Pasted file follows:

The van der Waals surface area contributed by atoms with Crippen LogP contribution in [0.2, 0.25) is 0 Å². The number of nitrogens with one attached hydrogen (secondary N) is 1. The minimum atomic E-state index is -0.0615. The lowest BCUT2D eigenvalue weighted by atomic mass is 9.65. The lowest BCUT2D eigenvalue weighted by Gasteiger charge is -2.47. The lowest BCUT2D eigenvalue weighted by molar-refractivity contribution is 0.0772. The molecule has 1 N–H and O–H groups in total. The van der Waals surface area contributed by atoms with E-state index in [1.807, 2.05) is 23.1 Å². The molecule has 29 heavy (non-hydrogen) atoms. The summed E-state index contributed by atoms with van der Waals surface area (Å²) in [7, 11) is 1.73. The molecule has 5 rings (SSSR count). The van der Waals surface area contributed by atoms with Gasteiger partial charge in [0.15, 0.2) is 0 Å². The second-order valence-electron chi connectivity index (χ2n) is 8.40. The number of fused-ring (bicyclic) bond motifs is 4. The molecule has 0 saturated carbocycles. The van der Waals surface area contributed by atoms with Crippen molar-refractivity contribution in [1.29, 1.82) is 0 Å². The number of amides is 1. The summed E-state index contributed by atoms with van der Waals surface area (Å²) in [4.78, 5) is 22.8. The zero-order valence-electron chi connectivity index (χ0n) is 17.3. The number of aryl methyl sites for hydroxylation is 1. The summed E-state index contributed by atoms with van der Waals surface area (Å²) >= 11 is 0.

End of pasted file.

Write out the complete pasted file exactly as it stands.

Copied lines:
The van der Waals surface area contributed by atoms with Crippen LogP contribution in [0.2, 0.25) is 0 Å². The number of nitrogens with one attached hydrogen (secondary N) is 1. The minimum atomic E-state index is -0.0615. The lowest BCUT2D eigenvalue weighted by atomic mass is 9.65. The lowest BCUT2D eigenvalue weighted by Gasteiger charge is -2.47. The lowest BCUT2D eigenvalue weighted by molar-refractivity contribution is 0.0772. The molecule has 1 N–H and O–H groups in total. The van der Waals surface area contributed by atoms with E-state index in [1.807, 2.05) is 23.1 Å². The molecule has 29 heavy (non-hydrogen) atoms. The summed E-state index contributed by atoms with van der Waals surface area (Å²) in [7, 11) is 1.73. The molecule has 5 rings (SSSR count). The van der Waals surface area contributed by atoms with Gasteiger partial charge in [0.15, 0.2) is 0 Å². The second-order valence-electron chi connectivity index (χ2n) is 8.40. The number of fused-ring (bicyclic) bond motifs is 4. The molecule has 0 saturated carbocycles. The van der Waals surface area contributed by atoms with Crippen molar-refractivity contribution in [1.29, 1.82) is 0 Å². The number of amides is 1. The summed E-state index contributed by atoms with van der Waals surface area (Å²) in [4.78, 5) is 22.8. The zero-order valence-electron chi connectivity index (χ0n) is 17.3. The number of aryl methyl sites for hydroxylation is 1. The summed E-state index contributed by atoms with van der Waals surface area (Å²) >= 11 is 0.